Fixed charge: A form of security over a specific asset which required the debtor to consent with the secured creditor when dealing with the asset.

Floating Charge: A form of security that can be given to a creditor over general assets of the company. The assets can change over time for example stock.

Factoring: A company that pays a company for its unpaid sales invoices in advance of the invoice falling due. The factoring company will then collect any invoices that fall overdue on the company’s behalf in exchange for a percentage of each invoice.

Insolvent: A term that describes either a company or an individual who are unable to pay their debts as and when they fall due and therefore they are deemed insolvent.

Insolvency Practitioner (“IP”): A person qualified and licensed to deal with insolvency proceedings.

Income Payments Order (“IPO”): An order where the bankrupt is ordered to pay a portion of their income to the Trustee in Bankruptcy/Insolvency Practitioner.

Income Payments Agreement (“IPA”): This is the same as an Income Payment Order with the exception that the agreement is reached between the Trustee and the debtor without the need for court intervention.

Individual Voluntary Arrangement (IVA): A formal arrangement for individuals who are unable to pay their debts but who wish to avoid Bankruptcy.

Liabilities: A term used to describe the debts or obligations of companies and individuals. Examples include loans, credit card, unpaid invoices.

Limited Liability Company directors: are protected from debts that exceed the paid up value of the shares they own.

Liquidator: A licensed insolvency practitioner.

Liquidation: The process of bringing a business to an end and selling its assets to pay of its debts. Any remaining money will go to the shareholders of the company.

Members Voluntary Liquidation(“MVL”): A solvent company appoints a liquidator to realise the assets  of the company and settlement the company’s debts in full. The excess will be distributed amongst the shareholders.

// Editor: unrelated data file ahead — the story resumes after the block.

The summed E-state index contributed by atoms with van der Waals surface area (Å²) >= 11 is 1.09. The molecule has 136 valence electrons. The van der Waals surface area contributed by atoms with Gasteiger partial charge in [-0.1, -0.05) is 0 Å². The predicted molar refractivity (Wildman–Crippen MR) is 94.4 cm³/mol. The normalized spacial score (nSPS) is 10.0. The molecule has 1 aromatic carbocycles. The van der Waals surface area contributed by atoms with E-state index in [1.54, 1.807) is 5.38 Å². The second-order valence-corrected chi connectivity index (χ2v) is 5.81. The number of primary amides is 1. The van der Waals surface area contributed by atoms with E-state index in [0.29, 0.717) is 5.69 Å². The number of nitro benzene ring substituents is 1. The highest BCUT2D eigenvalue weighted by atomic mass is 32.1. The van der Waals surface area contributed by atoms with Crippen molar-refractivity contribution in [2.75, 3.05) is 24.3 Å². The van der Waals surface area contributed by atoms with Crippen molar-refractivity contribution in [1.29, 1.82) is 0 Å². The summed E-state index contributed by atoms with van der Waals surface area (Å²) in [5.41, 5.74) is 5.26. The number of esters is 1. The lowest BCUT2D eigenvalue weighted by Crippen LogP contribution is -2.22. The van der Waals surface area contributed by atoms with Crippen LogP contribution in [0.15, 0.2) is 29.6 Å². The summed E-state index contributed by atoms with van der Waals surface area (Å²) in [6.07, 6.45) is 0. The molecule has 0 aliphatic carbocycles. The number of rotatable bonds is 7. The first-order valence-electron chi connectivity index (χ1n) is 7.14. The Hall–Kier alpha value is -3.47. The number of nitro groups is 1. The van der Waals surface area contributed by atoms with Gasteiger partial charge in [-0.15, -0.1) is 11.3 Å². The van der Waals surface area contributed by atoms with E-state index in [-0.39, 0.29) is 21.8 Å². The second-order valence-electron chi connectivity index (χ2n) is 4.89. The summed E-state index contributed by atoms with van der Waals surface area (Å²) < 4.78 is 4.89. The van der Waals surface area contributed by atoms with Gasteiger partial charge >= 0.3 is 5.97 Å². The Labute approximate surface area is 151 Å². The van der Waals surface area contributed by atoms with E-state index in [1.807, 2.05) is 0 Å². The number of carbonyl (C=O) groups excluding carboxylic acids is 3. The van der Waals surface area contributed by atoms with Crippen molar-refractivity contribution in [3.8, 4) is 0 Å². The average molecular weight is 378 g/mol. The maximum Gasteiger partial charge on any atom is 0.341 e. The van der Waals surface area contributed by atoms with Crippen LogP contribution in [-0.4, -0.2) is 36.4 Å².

Official Receiver (“OR”): A civil servant in the Insolvency Service and an officer of the court. The court notifies an OR upon the making of a Bankruptcy Order. The OR will take control of the Bankrupts or companies property.

Office Holder: See Official Receiver and Insolvency Practitioner.

Personal Guarantee: A legal promise to repay credit issued to a business for which they are an executive partner.

Partnership Voluntary Arrangement: A formal arrangement between creditors and the partnership, allowing a proportion of the debts owed to be paid over a set period of time.

Proxy: A form that enables a creditor to appoint someone to attend
a creditors meeting and vote on their behalf.

Retention of Title: A provision in a contract for the sale of goods that that provides that he title of the goods remains with the seller until payment in full has been made. Other obligations in addition to payment can be made.

Statement of Affairs (“SOFA”): A list of assets and debts compiled in a legal documents supported by a statement of truth.

Statutory Demand: Can be issued by a creditor to a company or an individual as a formal request that a debt must be paid. If the debt is not paid, a Bankruptcy or Winding up Petition can be issued.

Unsecured creditors:  Unsecured creditors are those that do not hold a charge over the assets of the company. The fact they do not have security means that are one of the last groups to be reimbursed when a company enters insolvency. The insolvency process will see secured and preferred creditors paid first and any remaining will be shared amongst unsecured creditors.

Winding up Petition: A document that starts proceedings to have the company put into compulsory liquidation.

Wrongful trading: A Director can be held liable for the companies debts if
they have knowingly (or reasonably ought to have known) carried on business when there was no prospects of meeting the liabilities of the company as they fell due.

If you are owed money by a company that is insolvent and have received paperwork from a liquidator, we can help you complete your proof of debt and proxies on a free of charge basis.  Contact Penny Daisley, Debt Recovery and National Creditor Services Manger on 01727 738246 or by email on